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The parties who pay for accident victims’ health services

Drivers, passengers and other road users who are injured in Ontario vehicle accidents are entitled to paid non-professional health care services by automobile insurers under the Statutory Accident Benefit Schedule of the Insurance Act. However, the Ministry of Health and Long-Term Care might cover other expenses.

Some of the health care services that automobile insurers may pay for are community support such as caregivers, social or recreational services, transportation and meals, and home repair and maintenance. They might also pay for attendant care, homemaking and personal support services such as house cleaning, preparing meals, laundry and personal hygiene assistance. Auto insurers generally arrange these services through long-term care facilities, Community Care Access Centres or other agencies that receive funding through the ministry, and they directly pay the service providers.

The ministry only considers providing funding for these health services when the statutory benefits are depleted or the car accident victims require excessive levels of service. However, the victims are subject to an assessment first. Some of the services that the ministry could pay for include hospitals, air ambulances and physician expenses. It may also cover in-home services, including physiotherapy, occupational therapy, nursing, nutrition assistance or social work. Some of the maximum limits for paid services are $100 a week for homemaking and $72,000 a year to $1 million total for attendant care of catastrophic injury.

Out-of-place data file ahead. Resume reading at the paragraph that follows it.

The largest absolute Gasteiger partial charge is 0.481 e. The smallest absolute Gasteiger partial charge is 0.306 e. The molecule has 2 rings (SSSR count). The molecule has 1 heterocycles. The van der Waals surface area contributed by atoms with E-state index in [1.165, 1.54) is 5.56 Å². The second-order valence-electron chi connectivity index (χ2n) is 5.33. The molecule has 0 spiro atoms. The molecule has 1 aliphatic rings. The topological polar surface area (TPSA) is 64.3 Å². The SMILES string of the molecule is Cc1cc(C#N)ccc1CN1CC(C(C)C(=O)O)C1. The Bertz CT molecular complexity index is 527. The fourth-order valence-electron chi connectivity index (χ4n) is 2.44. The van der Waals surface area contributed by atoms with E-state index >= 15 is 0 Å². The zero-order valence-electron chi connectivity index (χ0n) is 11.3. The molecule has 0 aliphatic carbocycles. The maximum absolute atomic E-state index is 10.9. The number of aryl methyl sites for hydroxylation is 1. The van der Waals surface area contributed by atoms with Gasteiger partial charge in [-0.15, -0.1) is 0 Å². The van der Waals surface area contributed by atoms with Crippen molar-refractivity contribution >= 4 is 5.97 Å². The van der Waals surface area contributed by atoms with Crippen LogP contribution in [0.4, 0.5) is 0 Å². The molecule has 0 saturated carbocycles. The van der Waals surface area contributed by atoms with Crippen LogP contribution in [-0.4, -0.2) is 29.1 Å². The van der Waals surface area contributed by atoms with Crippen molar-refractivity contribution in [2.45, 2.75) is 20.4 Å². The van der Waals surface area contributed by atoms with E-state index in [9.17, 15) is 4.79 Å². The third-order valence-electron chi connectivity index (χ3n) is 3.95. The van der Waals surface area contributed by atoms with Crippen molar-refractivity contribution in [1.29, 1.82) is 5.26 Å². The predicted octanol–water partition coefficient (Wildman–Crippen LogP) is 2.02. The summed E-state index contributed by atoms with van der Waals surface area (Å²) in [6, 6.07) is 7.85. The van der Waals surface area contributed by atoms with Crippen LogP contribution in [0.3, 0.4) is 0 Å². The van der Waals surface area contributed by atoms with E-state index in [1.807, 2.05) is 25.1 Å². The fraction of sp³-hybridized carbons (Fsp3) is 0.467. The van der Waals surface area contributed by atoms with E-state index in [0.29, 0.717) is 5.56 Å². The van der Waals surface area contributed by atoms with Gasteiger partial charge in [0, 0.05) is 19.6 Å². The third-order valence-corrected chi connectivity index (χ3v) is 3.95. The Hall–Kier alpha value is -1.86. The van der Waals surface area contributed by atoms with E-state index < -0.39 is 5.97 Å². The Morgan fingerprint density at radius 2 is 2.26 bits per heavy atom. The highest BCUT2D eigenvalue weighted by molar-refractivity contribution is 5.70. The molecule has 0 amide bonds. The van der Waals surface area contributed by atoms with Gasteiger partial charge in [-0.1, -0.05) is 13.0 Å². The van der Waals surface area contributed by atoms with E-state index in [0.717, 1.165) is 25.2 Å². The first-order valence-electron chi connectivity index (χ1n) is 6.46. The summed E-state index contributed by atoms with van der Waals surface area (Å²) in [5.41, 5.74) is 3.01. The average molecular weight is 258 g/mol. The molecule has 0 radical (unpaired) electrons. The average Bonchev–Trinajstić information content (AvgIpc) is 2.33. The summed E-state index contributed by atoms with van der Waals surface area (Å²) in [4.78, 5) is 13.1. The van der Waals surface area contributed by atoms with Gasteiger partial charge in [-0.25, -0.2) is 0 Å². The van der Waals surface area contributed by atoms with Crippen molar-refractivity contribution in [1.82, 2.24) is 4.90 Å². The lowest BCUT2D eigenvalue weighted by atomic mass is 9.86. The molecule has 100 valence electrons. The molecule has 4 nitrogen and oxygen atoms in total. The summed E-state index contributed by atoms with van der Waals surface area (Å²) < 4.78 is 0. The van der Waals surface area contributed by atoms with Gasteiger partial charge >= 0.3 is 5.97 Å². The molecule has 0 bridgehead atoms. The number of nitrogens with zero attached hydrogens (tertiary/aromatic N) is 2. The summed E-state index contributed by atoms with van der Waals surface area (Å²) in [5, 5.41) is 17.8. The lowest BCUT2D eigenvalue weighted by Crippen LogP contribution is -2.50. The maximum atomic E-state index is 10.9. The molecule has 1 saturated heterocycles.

Car accidents cause thousands of injuries every year, from broken bones to spinal cord and brain injuries. While the victims may receive support from auto insurers or the ministry, they could receive further compensation after filing personal injury claims against the at-fault parties if those parties were negligent. Accident victims may seek help getting health care support or filing lawsuits from personal injury lawyers.

Source: Ministry of Health and Long-Term Care, “Who Pays for Health Care: Injuries from Motor Vehicle Accidents,” Dec. 16, 2014